Cutting spending requires choices

A private commission could study government programs closely to reduce waste.

Mickey Rush

This summerâÄôs political gridlock brought to attention the rampant debt plaguing budgets at all levels of government. The next step for Minnesota ought to be prioritizing programs and eliminating waste, a solution which is neither quick nor simple.

I had a very enlightening experience working on a University of Minnesota project funded indirectly by the Minnesota state government. In short, we traveled around Minnesota with all expenses paid, doing work contributing to a larger survey project. As we filled out our expense reports at the end of the week, we were informed that we could add in extra expenses so the project would receive more funding for the next fiscal year and so we could make some extra money on the side. Since we did not have to provide receipts, we had a free pass to take as much as we wanted.

While Gov. Mark Dayton was agreeing to borrow from kindergartners, I could enjoy unlimited burritos and hotel hot tubs courtesy of the taxpayers of Minnesota, all in the name of research. No individual is responsible for this procedural flaw; rather, we need a broad restructuring of our oversight policies concerning allocations of taxpayer dollars for individual projects.

This is not to say we should add yet another government regulatory department âÄî more officials sitting at desks struggling to communicate would only clog the government toilet further. Rather, it might be time to dismantle the administration in order to streamline the government and increase transparency and efficiency âÄî to implement the figurative plunger.

We must also prioritize government programs. Prioritization first requires us to realize that we cannot pay for everything âÄî to assume we can continue the borrowing game only strangles the economy and relinquishes responsibility.

Second, prioritization involves evaluating the importance of every government program and making tough choices. Our legislators tend to look for simple solutions to our budget woes without taking a look at every individual recipient of funding, dealing only in percentages spent on major areas.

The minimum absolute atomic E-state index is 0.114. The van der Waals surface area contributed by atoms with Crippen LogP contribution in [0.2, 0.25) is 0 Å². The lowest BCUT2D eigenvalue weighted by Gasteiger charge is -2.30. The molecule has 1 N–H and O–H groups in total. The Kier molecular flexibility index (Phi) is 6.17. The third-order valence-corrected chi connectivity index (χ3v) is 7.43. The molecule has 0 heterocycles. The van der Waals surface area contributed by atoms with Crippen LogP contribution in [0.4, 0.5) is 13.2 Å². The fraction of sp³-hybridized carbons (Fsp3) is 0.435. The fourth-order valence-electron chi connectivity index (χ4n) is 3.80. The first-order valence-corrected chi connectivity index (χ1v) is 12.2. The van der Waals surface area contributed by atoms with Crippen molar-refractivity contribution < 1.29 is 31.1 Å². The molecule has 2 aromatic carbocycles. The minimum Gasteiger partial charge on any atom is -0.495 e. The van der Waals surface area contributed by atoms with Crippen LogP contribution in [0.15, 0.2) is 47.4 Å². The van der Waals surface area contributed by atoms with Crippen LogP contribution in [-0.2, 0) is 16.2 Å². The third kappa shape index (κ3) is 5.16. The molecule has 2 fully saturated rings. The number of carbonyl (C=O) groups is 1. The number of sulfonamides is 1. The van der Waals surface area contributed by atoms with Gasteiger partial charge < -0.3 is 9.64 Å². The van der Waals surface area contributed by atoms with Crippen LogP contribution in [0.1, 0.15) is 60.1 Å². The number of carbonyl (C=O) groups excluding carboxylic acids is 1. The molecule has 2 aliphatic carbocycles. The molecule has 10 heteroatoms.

The existence of our project itself indicates a lack of prioritization. I know plenty of Minnesotans who would be displeased to hear that our project was quietly enjoying precedence over K-12 funding. We live in a time of austerity; sacrifice is necessary. While research is a great investment in the future, public education is an investment in people âÄî future Minnesotans.

It appears that our legislators have run out of innovative ways to reduce government waste. ItâÄôs time to bring in an independent commission from the private sector which would assess every budget item, recommend procedural changes to reduce waste and use experience with economically sound business models to create incentives for state employees to be frugal with shared fiscal resources.

This commission could force lawmakers to take more than just a macroscopic glance at our budget. Instead of arguing over funding for major government areas like education, lawmakers must take a microscopic look at every single government program and discern whether it is indeed worthy of support.

It is frustrating that our generation will soon inherit the debt problems caused by a broken system of dishonesty and excess, a system which grows unchecked under the guises of progress, research and charity. There is no incentive to economize, to improve efficiency like there is within the private sector. Before we start cutting our health and human services and K-12 funding, shouldnâÄôt we actually look where our money goes?